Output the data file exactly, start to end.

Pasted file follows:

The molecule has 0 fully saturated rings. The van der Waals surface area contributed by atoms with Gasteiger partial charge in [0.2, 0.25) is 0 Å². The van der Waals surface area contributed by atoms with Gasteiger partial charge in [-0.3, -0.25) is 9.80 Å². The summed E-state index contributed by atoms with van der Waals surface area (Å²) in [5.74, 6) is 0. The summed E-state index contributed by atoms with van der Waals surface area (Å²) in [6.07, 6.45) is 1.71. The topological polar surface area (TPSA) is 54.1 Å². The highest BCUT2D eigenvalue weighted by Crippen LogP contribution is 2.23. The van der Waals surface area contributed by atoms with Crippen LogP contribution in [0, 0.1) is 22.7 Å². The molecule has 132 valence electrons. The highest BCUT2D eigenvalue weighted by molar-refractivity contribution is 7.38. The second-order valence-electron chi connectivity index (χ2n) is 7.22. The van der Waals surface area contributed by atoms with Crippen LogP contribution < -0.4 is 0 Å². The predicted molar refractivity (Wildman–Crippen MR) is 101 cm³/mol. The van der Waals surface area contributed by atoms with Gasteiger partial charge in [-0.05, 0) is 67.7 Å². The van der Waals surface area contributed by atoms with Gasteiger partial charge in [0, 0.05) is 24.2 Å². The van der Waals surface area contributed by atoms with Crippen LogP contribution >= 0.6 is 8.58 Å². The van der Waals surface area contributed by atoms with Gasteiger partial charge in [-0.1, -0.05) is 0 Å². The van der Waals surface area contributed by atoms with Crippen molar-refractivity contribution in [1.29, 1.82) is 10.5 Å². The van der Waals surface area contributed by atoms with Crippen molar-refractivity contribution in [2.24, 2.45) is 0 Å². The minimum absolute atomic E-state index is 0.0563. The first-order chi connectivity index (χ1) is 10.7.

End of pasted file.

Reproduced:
The molecule has 0 fully saturated rings. The van der Waals surface area contributed by atoms with Gasteiger partial charge in [0.2, 0.25) is 0 Å². The van der Waals surface area contributed by atoms with Gasteiger partial charge in [-0.3, -0.25) is 9.80 Å². The summed E-state index contributed by atoms with van der Waals surface area (Å²) in [5.74, 6) is 0. The summed E-state index contributed by atoms with van der Waals surface area (Å²) in [6.07, 6.45) is 1.71. The topological polar surface area (TPSA) is 54.1 Å². The highest BCUT2D eigenvalue weighted by Crippen LogP contribution is 2.23. The van der Waals surface area contributed by atoms with Crippen LogP contribution in [0, 0.1) is 22.7 Å². The molecule has 132 valence electrons. The highest BCUT2D eigenvalue weighted by molar-refractivity contribution is 7.38. The second-order valence-electron chi connectivity index (χ2n) is 7.22. The van der Waals surface area contributed by atoms with Crippen LogP contribution < -0.4 is 0 Å². The predicted molar refractivity (Wildman–Crippen MR) is 101 cm³/mol. The van der Waals surface area contributed by atoms with Gasteiger partial charge in [-0.05, 0) is 67.7 Å². The van der Waals surface area contributed by atoms with Gasteiger partial charge in [0, 0.05) is 24.2 Å². The van der Waals surface area contributed by atoms with Crippen LogP contribution >= 0.6 is 8.58 Å². The van der Waals surface area contributed by atoms with Gasteiger partial charge in [-0.1, -0.05) is 0 Å². The van der Waals surface area contributed by atoms with Crippen molar-refractivity contribution in [1.29, 1.82) is 10.5 Å². The van der Waals surface area contributed by atoms with Crippen molar-refractivity contribution in [2.24, 2.45) is 0 Å². The minimum absolute atomic E-state index is 0.0563. The first-order chi connectivity index (χ1) is 10.7.